If you could only ask one question on your employee survey what would it be? Would you ask about the employee’s manager? Work-life balance? Fulfillment on the job? Perceptions of compensation and facilities? Whether or not they had fun at the holiday party?
Don’t answer yet.
I like this question because it forces you to stop and answer a more fundamental question: Why are you doing an employee survey in the first place?
The truth is, more often than not, companies who are collecting feedback from their employees can’t answer this question — or else they can a hundred different ways. The C-suite wants to know about morale and engagement, HR wants to know about that new training program they started, and Operations is curious about the new chairs and refrigerator.
The result: Employees are presented with a bunch of disparate questions that, not only fail to create a coherent narrative of their satisfaction and engagement, but also:
You end up with so much random data that all the departments and people who wanted to throw in questions aren’t really sure what to do with all the (sometimes even contradictory) answers. Little gets done as a result, and at most, you’ve got a set of benchmarks for when you next survey employees. But by then, they’ll be skeptical of the survey’s value, will engage with it less, and then even your data isn’t telling the whole truth.
Why does this keep happening at so many companies? For one, I think we live in times where there is a natural inclination toward gathering more — rather than less — data. It can be powerful in improving so many things, management included, so why not leverage the employee survey to gather more of it?
But instead, I’d argue that they’ve only become a proxy/strawman for good management.
In other words, these surveys are a once (or twice) a year check in on information and best practices that the company really should have a much more continuous, ongoing knowledge about. Questions tend toward the realm of “How are we doing?” — while your management infrastructure should already know the answer. It’s like checking the weather on one day a year — in July — and making the assumption that all the other 364 days are warm, and everyone can go home happy.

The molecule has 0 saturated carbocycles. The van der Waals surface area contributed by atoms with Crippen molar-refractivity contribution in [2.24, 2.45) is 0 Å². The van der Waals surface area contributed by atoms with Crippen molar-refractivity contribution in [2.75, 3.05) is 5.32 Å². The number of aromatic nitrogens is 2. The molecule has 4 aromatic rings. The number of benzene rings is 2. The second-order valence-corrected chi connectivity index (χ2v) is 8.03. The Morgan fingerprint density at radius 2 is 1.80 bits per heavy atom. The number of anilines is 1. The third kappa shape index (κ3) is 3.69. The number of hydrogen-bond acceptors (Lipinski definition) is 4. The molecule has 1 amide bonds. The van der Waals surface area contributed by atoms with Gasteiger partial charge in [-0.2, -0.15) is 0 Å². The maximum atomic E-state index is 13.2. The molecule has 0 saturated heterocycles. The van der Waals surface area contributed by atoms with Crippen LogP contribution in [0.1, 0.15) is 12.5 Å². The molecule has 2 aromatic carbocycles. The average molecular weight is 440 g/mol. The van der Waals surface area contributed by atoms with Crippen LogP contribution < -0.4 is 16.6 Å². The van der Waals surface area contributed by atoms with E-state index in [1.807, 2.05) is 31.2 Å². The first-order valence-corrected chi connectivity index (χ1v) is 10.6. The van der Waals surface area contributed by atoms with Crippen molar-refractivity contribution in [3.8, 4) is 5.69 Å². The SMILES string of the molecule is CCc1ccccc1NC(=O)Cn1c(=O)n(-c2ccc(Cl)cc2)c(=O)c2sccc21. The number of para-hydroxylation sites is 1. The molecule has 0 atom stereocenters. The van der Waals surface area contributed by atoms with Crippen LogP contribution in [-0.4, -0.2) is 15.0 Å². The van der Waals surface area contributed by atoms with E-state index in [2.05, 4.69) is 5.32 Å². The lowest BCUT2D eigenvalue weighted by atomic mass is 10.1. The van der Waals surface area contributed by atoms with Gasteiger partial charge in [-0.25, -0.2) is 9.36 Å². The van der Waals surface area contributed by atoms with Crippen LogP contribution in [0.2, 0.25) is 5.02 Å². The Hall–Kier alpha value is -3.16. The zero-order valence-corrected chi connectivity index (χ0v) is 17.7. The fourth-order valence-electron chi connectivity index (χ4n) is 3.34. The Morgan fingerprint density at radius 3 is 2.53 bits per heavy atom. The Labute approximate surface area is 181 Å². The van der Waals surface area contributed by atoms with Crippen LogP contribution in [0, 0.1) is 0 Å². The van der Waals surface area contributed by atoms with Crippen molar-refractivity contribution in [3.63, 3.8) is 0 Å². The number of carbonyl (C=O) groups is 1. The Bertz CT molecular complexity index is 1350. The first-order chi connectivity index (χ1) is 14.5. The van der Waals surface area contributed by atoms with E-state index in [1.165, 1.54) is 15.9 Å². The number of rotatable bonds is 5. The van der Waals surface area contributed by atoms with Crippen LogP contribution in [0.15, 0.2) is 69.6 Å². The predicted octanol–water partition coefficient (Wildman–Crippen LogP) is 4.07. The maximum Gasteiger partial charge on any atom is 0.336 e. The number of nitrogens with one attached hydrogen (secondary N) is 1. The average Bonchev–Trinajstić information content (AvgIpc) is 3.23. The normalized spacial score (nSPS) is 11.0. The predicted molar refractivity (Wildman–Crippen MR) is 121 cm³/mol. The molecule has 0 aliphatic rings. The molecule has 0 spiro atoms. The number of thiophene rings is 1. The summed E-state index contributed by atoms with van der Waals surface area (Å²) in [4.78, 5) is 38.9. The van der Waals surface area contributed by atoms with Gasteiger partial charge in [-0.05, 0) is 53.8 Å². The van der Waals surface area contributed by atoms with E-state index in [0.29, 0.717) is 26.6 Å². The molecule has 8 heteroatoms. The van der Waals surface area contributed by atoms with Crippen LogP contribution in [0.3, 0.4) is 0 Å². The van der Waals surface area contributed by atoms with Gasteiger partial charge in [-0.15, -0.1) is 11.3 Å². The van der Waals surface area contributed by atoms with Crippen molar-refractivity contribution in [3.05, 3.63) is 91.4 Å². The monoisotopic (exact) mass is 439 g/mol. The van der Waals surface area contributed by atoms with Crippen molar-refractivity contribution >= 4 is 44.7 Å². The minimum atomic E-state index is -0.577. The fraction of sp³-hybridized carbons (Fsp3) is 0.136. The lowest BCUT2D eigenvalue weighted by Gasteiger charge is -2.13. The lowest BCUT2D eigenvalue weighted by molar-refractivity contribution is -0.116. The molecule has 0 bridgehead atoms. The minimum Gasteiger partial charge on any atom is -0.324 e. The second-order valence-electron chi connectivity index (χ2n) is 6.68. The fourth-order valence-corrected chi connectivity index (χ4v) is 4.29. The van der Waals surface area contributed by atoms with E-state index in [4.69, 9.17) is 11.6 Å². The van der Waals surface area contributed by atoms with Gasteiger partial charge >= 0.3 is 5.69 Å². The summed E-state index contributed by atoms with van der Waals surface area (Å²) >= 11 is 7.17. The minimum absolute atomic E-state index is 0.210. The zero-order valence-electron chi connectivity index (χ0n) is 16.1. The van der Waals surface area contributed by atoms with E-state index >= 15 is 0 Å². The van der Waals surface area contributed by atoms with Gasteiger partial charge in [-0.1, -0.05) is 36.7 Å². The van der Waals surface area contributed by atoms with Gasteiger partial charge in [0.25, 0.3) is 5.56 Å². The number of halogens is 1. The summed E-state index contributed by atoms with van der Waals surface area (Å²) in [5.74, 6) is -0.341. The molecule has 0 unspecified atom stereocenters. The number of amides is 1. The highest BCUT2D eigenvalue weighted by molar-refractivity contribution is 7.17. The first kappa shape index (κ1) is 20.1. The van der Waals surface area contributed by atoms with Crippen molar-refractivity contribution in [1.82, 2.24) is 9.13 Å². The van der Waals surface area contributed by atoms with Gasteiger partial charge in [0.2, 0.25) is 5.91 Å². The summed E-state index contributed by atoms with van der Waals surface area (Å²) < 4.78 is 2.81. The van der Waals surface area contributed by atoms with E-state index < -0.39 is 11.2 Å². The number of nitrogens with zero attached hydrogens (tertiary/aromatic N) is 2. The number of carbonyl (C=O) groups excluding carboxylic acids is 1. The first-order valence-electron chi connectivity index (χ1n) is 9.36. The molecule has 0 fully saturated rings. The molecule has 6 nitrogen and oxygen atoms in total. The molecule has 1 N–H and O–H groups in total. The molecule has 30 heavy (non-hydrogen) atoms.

So, how do you fix this and make the survey useful? The advice I can offer — start with the most important question you can always ask: why? Rather than the litany of reasons companies usually come up with to justify their surveys, what specifically can your employee survey help you accomplish? Putting your finger on this “reason to be” comes down to one part company strategy, one part prioritization, and one part understanding what a survey is most capable of helping you do.
This is something we had to do at Medallia. We realized we were collecting a lot of great data, but not in such a way that empowered us to systematically improve, across departments and in ways Medallians could actually see and touch. For us, the “why” of our survey came down to action. In other words, we wanted to make sure that, regardless of what questions we were asking, that someone (or some team) in the company was committed to doing something about each of the answers. If something didn’t clearly pass this test, it didn’t make the cut and was removed.
It’s absolutely still a work in progress, and what the actual survey looks like will continue to evolve. While we’ve been able to take action on big themes surfaced from surveys, we’re focusing our attention on more systematically (and continuously) working employee feedback into our operating rhythm as a company. This, we feel, is the key to truly continuous improvement. And we’ll keep learning and adjusting to make sure our employees and company are getting the most out of the feedback we collect.
So, to return now to my original question — if you could only have one question on your survey, what would it be? I know what mine would be, but I’ll save that for another time.